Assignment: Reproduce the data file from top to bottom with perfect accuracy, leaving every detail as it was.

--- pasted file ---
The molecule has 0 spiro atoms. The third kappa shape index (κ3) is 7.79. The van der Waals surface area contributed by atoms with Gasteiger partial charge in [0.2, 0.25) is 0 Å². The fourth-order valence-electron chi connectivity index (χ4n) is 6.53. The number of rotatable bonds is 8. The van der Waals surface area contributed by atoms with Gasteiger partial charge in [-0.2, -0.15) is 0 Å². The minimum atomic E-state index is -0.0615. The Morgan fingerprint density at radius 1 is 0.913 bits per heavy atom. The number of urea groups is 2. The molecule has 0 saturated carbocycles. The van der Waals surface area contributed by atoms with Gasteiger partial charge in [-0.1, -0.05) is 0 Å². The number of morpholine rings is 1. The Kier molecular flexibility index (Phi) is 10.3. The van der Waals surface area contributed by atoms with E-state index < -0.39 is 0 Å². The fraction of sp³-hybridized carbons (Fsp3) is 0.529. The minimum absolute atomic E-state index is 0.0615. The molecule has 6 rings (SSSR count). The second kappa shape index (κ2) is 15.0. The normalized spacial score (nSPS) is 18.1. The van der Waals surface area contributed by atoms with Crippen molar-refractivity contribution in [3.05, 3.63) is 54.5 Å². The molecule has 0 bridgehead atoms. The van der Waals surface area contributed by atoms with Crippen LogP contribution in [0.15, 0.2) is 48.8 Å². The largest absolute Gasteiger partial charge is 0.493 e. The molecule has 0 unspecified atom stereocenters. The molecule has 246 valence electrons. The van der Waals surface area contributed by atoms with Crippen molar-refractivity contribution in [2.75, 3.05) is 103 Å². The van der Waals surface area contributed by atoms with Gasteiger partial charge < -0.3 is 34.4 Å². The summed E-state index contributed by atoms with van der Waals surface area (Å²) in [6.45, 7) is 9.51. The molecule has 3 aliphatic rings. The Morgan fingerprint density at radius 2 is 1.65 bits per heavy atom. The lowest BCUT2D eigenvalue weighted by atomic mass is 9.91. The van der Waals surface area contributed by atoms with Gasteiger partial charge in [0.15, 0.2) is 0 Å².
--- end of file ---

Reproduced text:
The molecule has 0 spiro atoms. The third kappa shape index (κ3) is 7.79. The van der Waals surface area contributed by atoms with Gasteiger partial charge in [0.2, 0.25) is 0 Å². The fourth-order valence-electron chi connectivity index (χ4n) is 6.53. The number of rotatable bonds is 8. The van der Waals surface area contributed by atoms with Gasteiger partial charge in [-0.2, -0.15) is 0 Å². The minimum atomic E-state index is -0.0615. The Morgan fingerprint density at radius 1 is 0.913 bits per heavy atom. The number of urea groups is 2. The molecule has 0 saturated carbocycles. The van der Waals surface area contributed by atoms with Gasteiger partial charge in [-0.1, -0.05) is 0 Å². The number of morpholine rings is 1. The Kier molecular flexibility index (Phi) is 10.3. The van der Waals surface area contributed by atoms with E-state index < -0.39 is 0 Å². The fraction of sp³-hybridized carbons (Fsp3) is 0.529. The minimum absolute atomic E-state index is 0.0615. The molecule has 6 rings (SSSR count). The second kappa shape index (κ2) is 15.0. The normalized spacial score (nSPS) is 18.1. The van der Waals surface area contributed by atoms with Crippen molar-refractivity contribution in [3.05, 3.63) is 54.5 Å². The molecule has 0 bridgehead atoms. The van der Waals surface area contributed by atoms with Crippen LogP contribution in [0.15, 0.2) is 48.8 Å². The largest absolute Gasteiger partial charge is 0.493 e. The molecule has 0 unspecified atom stereocenters. The molecule has 246 valence electrons. The van der Waals surface area contributed by atoms with Crippen molar-refractivity contribution in [2.75, 3.05) is 103 Å². The van der Waals surface area contributed by atoms with Gasteiger partial charge < -0.3 is 34.4 Å². The summed E-state index contributed by atoms with van der Waals surface area (Å²) in [6.45, 7) is 9.51. The molecule has 3 aliphatic rings. The Morgan fingerprint density at radius 2 is 1.65 bits per heavy atom. The lowest BCUT2D eigenvalue weighted by atomic mass is 9.91. The van der Waals surface area contributed by atoms with Gasteiger partial charge in [0.15, 0.2) is 0 Å².